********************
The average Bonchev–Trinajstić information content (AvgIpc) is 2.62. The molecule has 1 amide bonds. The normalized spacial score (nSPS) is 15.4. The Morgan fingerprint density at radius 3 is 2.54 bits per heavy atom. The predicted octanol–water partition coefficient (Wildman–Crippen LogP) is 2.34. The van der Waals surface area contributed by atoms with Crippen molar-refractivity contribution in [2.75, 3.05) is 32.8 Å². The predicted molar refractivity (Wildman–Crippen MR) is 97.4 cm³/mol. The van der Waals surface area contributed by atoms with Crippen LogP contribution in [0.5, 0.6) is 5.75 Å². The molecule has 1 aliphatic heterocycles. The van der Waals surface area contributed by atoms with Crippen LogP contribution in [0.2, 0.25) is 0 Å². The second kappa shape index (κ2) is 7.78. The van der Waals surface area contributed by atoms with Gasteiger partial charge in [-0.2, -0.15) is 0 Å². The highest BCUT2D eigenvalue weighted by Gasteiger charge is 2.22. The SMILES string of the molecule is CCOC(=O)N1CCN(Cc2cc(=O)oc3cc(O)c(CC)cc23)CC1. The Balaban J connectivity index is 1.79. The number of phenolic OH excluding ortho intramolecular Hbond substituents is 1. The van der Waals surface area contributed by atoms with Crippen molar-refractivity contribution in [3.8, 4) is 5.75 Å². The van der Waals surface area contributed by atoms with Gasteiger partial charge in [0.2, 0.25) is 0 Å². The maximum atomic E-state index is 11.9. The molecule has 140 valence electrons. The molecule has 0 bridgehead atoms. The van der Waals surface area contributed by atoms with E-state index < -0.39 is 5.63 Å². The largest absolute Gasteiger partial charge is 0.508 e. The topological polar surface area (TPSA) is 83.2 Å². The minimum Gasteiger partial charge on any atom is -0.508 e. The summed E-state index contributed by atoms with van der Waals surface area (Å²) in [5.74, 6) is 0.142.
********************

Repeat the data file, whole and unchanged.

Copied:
The average Bonchev–Trinajstić information content (AvgIpc) is 2.62. The molecule has 1 amide bonds. The normalized spacial score (nSPS) is 15.4. The Morgan fingerprint density at radius 3 is 2.54 bits per heavy atom. The predicted octanol–water partition coefficient (Wildman–Crippen LogP) is 2.34. The van der Waals surface area contributed by atoms with Crippen molar-refractivity contribution in [2.75, 3.05) is 32.8 Å². The predicted molar refractivity (Wildman–Crippen MR) is 97.4 cm³/mol. The van der Waals surface area contributed by atoms with Crippen LogP contribution in [0.5, 0.6) is 5.75 Å². The molecule has 1 aliphatic heterocycles. The van der Waals surface area contributed by atoms with Crippen LogP contribution in [0.2, 0.25) is 0 Å². The second kappa shape index (κ2) is 7.78. The van der Waals surface area contributed by atoms with Gasteiger partial charge in [-0.2, -0.15) is 0 Å². The highest BCUT2D eigenvalue weighted by Gasteiger charge is 2.22. The SMILES string of the molecule is CCOC(=O)N1CCN(Cc2cc(=O)oc3cc(O)c(CC)cc23)CC1. The Balaban J connectivity index is 1.79. The number of phenolic OH excluding ortho intramolecular Hbond substituents is 1. The van der Waals surface area contributed by atoms with Crippen molar-refractivity contribution in [3.8, 4) is 5.75 Å². The van der Waals surface area contributed by atoms with Gasteiger partial charge in [0.2, 0.25) is 0 Å². The maximum atomic E-state index is 11.9. The molecule has 140 valence electrons. The molecule has 0 bridgehead atoms. The van der Waals surface area contributed by atoms with E-state index < -0.39 is 5.63 Å². The largest absolute Gasteiger partial charge is 0.508 e. The topological polar surface area (TPSA) is 83.2 Å². The minimum Gasteiger partial charge on any atom is -0.508 e. The summed E-state index contributed by atoms with van der Waals surface area (Å²) in [5.74, 6) is 0.142.